Since I began by emphasising that we have abundant evidence in Greek history for what can, without any strain on ordinary language, be described as a ‘class struggle’ – i.e. open political or physical conflict between conscious socio-political groups – it must be stressed that de Ste Croix argues throughout (and especially on pages 42 to 49) that we need not, and should not, use the term only in this way. ‘I use the expression class struggle for the fundamental relationship between classes (and their respective individual members), involving essentially exploitation, or resistance to it. It does not necessarily involve collective action by a class as such, and it may or may not include activity on a political plane.’ This demands some discussion, not least because the author is inevitably engaged in confusing the logically distinct processes of demonstrating both that this was what Marx really meant (given that Capital breaks off just before a definition of class was to be provided) and that it is for us a viable interpretative structure. In the event, the exposition of Marx seems sketchy and unsatisfying: a recent ‘reading’ of Marx by a Classical scholar (and archaeologist) from which much more is to be gained is contained in Andrea Carandini’s L’Anatomia della Scimmia (1979). De Ste Croix can certainly quote Marx (on the peasantry of 19th-century France) for the conception that a group may be, in one sense, a class in itself, even though it is not (consciously) a class for itself. But nothing that he says justifies the claim either that Marx did or that we should extend the ordinary-language sense of ‘struggle’ to cover any relationship of exploitation. Similarly, ‘resistance’ must either be made to mean simply ‘suffering exploitation’ or must denote some actions by those who resist. But while de Ste Croix offers a few feeble speculations on possible ways in which slaves might have ‘resisted’, he curiously shows no interest at all in the great slave wars of the second and first centuries BC. Isolated as these were, they were at least perfectly clear examples of ‘resistance’ or ‘class struggle’. The moving and powerful narratives of the two earlier of these in Diodorus, discussed in Chapter Three of J. Vogt’s Ancient Slavery and the Ideal of Man (1974), are among the most important pieces of social history from the ancient world. The conclusion must be that since what de Ste Croix wanted to write about was economic exploitation and not, by and large, in the common-language sense, the ‘class struggle’, it would have been better not to have attempted illegitimately to extend the sense of the one term to mean neither more nor less than the other. To say, as he does, that keeping to the more limited sense of ‘class-consciousness’ and ‘active political conflict’ ‘makes nonsense not merely of The Communist Manifesto but of the greater part of Marx’s work’ will not deter all readers from this view.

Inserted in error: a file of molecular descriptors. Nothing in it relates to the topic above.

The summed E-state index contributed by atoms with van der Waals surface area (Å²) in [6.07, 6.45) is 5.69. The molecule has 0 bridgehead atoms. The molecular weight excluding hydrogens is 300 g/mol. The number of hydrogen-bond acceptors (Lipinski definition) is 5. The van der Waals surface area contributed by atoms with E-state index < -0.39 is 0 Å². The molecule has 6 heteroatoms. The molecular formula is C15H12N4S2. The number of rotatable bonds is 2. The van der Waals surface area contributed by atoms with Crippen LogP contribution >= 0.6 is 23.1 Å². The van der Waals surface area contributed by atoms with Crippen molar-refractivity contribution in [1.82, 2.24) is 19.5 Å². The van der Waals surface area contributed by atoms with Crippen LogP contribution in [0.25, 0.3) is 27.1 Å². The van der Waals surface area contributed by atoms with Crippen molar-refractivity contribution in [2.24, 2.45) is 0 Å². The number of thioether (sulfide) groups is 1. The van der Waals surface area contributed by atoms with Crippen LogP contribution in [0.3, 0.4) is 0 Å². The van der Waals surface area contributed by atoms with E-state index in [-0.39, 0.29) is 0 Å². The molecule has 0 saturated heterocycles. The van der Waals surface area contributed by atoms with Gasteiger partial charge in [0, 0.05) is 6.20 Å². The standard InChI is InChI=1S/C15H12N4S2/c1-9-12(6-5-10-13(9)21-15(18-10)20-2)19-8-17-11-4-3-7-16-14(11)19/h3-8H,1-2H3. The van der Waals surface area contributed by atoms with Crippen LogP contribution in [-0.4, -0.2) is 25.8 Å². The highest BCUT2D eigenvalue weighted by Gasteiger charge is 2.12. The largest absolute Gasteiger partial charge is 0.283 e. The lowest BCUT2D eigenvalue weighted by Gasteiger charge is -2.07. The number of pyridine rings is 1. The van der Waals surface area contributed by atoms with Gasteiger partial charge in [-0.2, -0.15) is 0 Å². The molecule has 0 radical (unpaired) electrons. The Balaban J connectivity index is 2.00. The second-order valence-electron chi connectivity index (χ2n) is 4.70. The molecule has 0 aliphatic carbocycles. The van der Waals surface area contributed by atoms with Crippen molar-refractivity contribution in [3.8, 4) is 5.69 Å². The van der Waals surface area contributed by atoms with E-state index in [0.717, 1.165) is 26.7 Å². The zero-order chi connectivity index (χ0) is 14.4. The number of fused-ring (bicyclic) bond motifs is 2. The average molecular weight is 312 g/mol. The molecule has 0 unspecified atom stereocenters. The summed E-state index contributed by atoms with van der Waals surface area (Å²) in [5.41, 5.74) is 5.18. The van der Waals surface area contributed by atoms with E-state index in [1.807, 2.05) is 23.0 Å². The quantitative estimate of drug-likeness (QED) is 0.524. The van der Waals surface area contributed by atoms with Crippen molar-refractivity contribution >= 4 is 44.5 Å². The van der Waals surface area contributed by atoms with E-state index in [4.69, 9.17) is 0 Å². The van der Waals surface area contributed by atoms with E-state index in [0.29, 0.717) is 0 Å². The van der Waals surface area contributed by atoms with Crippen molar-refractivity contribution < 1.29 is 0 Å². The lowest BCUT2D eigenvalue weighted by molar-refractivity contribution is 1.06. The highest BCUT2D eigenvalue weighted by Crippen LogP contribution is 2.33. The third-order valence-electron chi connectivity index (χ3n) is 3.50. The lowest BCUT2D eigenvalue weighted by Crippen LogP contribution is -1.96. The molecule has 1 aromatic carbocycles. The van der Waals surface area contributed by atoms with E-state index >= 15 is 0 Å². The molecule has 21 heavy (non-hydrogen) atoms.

It does not, in fact, make nonsense either of Marx or of de Ste Croix. What we are left with here is the emphasis on the central (and indubitable) fact of exploitation, and a large series of major propositions about its changing forms and their relevance to other changes. Great though Marx’s own concern was with physical interchange between man and nature, de Ste Croix’s interest does not lie in the processes of production themselves. Apart from a reminder of the low level of technology and of aids to human muscle power achieved in the ancient world – epitomised in a reference, which will be familiar to those who used to hear his excellent lectures in Oxford, to the absence of wheelbarrows in Antiquity – his interest is not in production itself as a physical process, but in its social relations. ‘My point is that the most significant distinguishing feature of each social formation, each “mode of production” ...is not so much how the bulk of the labour of production is done, as how the dominant propertied classes, controlling the conditions of production, ensure the extraction of the surplus which makes their own leisured existence possible. That was the view of Marx which I follow’ (his italics). Other people – above all in Italy – have drawn a rather different lesson from Marx, and have used his categories as a means of interpreting the ‘material culture’ which the spade reveals.
This almost complete indifference to the physical conditions and processes of production does seem to me to be an acute limitation. De Ste Croix, who repeatedly and often rightly takes issue with Finley’s positions on ancient social and economic history, has perhaps accepted too easily the general proposition, principally advanced in Finley’s The Ancient Economy and arrived at implicitly by a superficial and elementary process of comparison with the modern world, that manufacture, industry and trade were insignificant elements in the structure of Classical society. Since this is patently true by comparison with the 20th century it is barely worth saying. What is worth saying is that, by comparison with other societies of the same period, the production of an immense volume of refined consumer goods, sophisticated building techniques, a conscious application of agricultural skills, both local and long-distance trade, the circulation of coins – in short, a market economy – are among the primary characteristics of Graeco-Roman society. It is, moreover, precisely the physical reflections of such an economy which the archaeologist will take as indicating the advance of ‘Hellenisation’ into the Near East, or of ‘Romanisation’ into Western and Central Europe and North Africa. Some understanding of the technology of production, including that of agriculture (the economic predominance of which, obvious and banal as it is, provides another of the parrot-cries of contemporary thought on ancient society), is essential if one is to grasp how there was a surplus at all. If the actual processes in which millions of primary producers engaged (not to speak of shopkeeping, shipping and so forth) are all just taken for granted, as they are in this book, the notion of the crucial importance of the relations of production seems empty.